“The saddest thing in life is wasted talent, and the choices that you make will shape your life forever.” (A Bronx Tale, 1993)
This stuck in my head. All those days when I did nothing, when I didn’t write, it came back to me. As a child I wrote. I wrote and I read until I ran out of things to write and read. By September, I had read all my school books over the summer holidays for the following year. I loved it. It was never a chore. School was never a chore for me. Reading and writing were never a chore.
I wrote poetry from age seven. Notebook after notebook crammed with ideas, poems and short stories. I wrote everything down. Anything that came into my mind, I wrote it down. I still have them all. All hidden away in a dusty basket in the attic. All those ideas, stories and plans. Dusty and forgotten. Exiled to the dark, damp attic.
As I got older, into my teenage years, my poetry and stories got more intense. My writing got more frequent and recognised. I wrote until I couldn’t write anymore. Notebooks, folders, envelopes, crammed with ideas and snippets. Notes, names, places, quotations, all written down, an explosion of ideas, my mind bursting with creativity. I had so much to say, so much to write, so much to get down on paper. So much to create, so many characters to breath life into. My fictional world was bursting at the seams. I struggled to control it. It kept coming, pouring out of me like an tumultuous rush.
Then it would stop. It would stop and go away, dormant, silent, quiet. My creative vortex would recede. I was left empty and uninspired.
When I was sixteen, I discovered the curse of creativity. I discovered that this fire in my blood was not consistent. It wouldn’t always flow or switch on when instructed. It wouldn’t dance to my tune. It had conditions. Conditions of its own. This creativity was not subservient and not controllable. It was wild and unpredictable. It was untameable.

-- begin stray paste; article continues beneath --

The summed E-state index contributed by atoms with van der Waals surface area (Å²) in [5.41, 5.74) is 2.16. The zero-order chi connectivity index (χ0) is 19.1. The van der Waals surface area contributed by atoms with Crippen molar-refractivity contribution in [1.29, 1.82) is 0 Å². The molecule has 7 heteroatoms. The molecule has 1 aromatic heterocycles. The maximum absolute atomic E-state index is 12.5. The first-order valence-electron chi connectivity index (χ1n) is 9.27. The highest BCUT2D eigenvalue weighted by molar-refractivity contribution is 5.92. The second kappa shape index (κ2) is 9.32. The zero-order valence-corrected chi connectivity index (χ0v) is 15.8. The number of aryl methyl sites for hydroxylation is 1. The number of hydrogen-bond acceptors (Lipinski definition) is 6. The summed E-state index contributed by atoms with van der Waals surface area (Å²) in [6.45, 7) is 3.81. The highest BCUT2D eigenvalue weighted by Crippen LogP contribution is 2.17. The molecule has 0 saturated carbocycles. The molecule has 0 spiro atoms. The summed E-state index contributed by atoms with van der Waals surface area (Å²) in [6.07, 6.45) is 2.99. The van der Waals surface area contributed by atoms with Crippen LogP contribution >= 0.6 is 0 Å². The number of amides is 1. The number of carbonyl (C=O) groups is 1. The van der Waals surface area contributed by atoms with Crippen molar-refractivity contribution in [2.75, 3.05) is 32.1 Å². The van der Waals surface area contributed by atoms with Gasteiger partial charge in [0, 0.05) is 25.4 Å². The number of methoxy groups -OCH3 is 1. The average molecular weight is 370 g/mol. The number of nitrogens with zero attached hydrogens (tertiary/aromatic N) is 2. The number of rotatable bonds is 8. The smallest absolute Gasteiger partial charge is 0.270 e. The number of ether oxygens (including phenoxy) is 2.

My life changed when I was seventeen. With it, my creativity seemed to dry up. It became sporadic, taking a back seat to other aspects of my life which now took priority. It lay dormant and waited, only to come in bursts and waves, followed by periods of drought and despair. I knew my capabilites, I knew what I could do but I just couldn’t do it.
I studied English Literature and Archaeology in University. It encouraged me, it helped me but it still didn’t guarantee the constant flow I so wanted. I became aware that I would experience these waves, these bursts, these dry spells and I would have to work with them. I was creative, I was a creative and this, unfortunately was part of the package. These dry spells, this drought was part of the curse.
I’m a creative writer. That’s what I do best. I write creatively. I have seven half finished novels on my laptop. I intend them to be finished novels one day. I have so many characters in my head, different worlds and villages, various eras and situations, hundreds of scenarios and a world of crazy ideas. It’s all stuck in there. It’s all subject to this curse of creativity.
When Creativity Meets Social Media
Social media and blogging has added another layer to the cake. Although it’s a platform for business and creatives alike, it’s also a daunting place for people like me. I’m not from this new developing, escalating world of technology and SEO’s and URL’s and Domain Authority and everything else which I now have to learn. I’m not from this. This is alien to me.
I wrote on notebooks, with pens, on sheets of paper, on the back of envelopes, I pitched my ideas, I sent them in, they were either accepted or rejected. It was so different. I feel time warped and smothered in a world which is moving faster and more rapidly than I can learn. I have to learn the whole social media handbook. I have to move with the times. But it’s hard when your mind doesn’t think that way.
Creativity Gets More Complex
So I have to adapt, I have to embrace it. I have to, there’s nothing else to do. This new era of publishing and writing and followers and likes and all the other social media jargon will just have to become embedded into my creative world. It has to. This is what I’m supposed to do, this is the direction I’m supposed to take, the next step in the creative plan. It’s suddenly made my creativity harder to manage. There’s an added realm, a new curve to learn, a new piece to the puzzle.
This curse has suddenly got even more complicated.